"We see sport and fitness as a massive area," said Richard. "Both amateur and professional athletes are huge fans of fitness apps, however the reality is that they can be dull and do a little to motivate. We're looking to change that in a big way with visual real-time feedback."

"The possibilities are vast," agrees Matt. "There are new avenues to explore with regards to a wholly hands-free experience. Voice activation for example and a truly barrier-free augmented reality with seamless integration of real and virtual worlds leads to hundreds of new possibilities."

"There is obviously huge scope for companies to utilise the enhanced wealth of data potentially collated by users both of their own benefit and for their customers'. For example, health surveillance to aid health insurance companies, tailor-made and user-specific advertising and marketing messages that respond to a user's unique 'view'. It all starts to sound a little George Orwell, but more than likely this is the direction it will head in," Matt predicts.

There are limitations that come with smartglasses, though, all of which can make developing apps for the wearable technology particularly challenging.

"The most obvious one is battery," says Richard. "For example, Google Glass can last up to one day with careful usage, however the reality is that it can drain much faster than this."

Designing for voice control

Matt thinks that the biggest challenge will be how people actually interact with smart glasses. "Google have chosen voice commands but there are plenty of situations where this isn't appropriate or potentially even quite rude. Cultural acceptance is key to wide scale adoption of technology. No one wants to have to sit next to the crazy guy on the train ranting to himself and tapping the side of his head repeatedly." We've only just become accustomed to people talking on their phones using their microphone-equipped headphones, so it's likely to take a long time for us to feel comfortable around those talking to their glasses.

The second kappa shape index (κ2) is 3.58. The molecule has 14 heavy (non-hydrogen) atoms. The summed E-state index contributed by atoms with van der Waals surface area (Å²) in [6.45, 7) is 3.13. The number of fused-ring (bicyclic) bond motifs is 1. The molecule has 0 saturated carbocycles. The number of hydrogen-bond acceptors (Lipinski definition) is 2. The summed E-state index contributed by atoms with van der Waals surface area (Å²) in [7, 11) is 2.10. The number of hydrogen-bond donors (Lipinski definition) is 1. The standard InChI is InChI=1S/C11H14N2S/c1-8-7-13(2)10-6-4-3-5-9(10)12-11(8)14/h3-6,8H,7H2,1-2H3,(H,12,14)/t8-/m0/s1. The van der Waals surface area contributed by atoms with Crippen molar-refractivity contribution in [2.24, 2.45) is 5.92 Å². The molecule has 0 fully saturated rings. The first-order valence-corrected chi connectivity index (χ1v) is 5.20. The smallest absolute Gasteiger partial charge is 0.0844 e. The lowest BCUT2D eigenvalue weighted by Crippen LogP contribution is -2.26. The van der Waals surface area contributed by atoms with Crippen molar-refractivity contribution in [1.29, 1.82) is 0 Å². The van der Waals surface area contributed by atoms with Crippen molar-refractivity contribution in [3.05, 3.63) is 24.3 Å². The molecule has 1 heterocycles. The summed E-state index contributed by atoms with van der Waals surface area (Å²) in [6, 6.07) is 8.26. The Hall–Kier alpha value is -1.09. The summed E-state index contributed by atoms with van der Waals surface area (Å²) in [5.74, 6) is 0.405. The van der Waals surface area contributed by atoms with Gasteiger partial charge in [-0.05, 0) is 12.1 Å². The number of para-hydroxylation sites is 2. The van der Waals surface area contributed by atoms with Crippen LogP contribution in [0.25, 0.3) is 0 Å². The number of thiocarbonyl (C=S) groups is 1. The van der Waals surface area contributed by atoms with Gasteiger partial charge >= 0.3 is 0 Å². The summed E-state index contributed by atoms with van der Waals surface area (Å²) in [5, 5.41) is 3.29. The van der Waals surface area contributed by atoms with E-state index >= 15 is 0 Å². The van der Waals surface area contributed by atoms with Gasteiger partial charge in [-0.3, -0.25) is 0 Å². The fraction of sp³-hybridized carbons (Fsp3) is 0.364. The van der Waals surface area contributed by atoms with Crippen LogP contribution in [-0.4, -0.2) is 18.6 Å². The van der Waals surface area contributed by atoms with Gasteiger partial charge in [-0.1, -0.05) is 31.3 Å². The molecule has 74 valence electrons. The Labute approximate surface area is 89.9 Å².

James also notes both battery life and voice interaction as challenges that must be overcome in order to create a successful smartglasses app. "Due to the importance of voice control, it is really key that developers get this right, so they understand different dialects to avoid frustration, as there is no other way to control the technology."

Safety, security and data protection are also highlighted as key challenges that will need to be addressed with all apps designed for smartglasses.

Batteries and CPU processing power in smartglasses will improve over time, notes Richard, so this should soon solve some of the issues with power, while the voice control issues can be lessened by simplifying or reducing how much interaction is required from a user, says Matt. Artificial intelligence, contextual analysis and compatibility with smartwatches or smartphones could be viable options here.

"I am hoping that other control methods can be developed, such as non-obtrusive controls on your wrist or in the palm of your hand," adds Matt.

How to design apps for smartglasses

When it comes to actually developing an app for smartglasses, things can get rather complicated, not least because of the limitations and challenges noted above.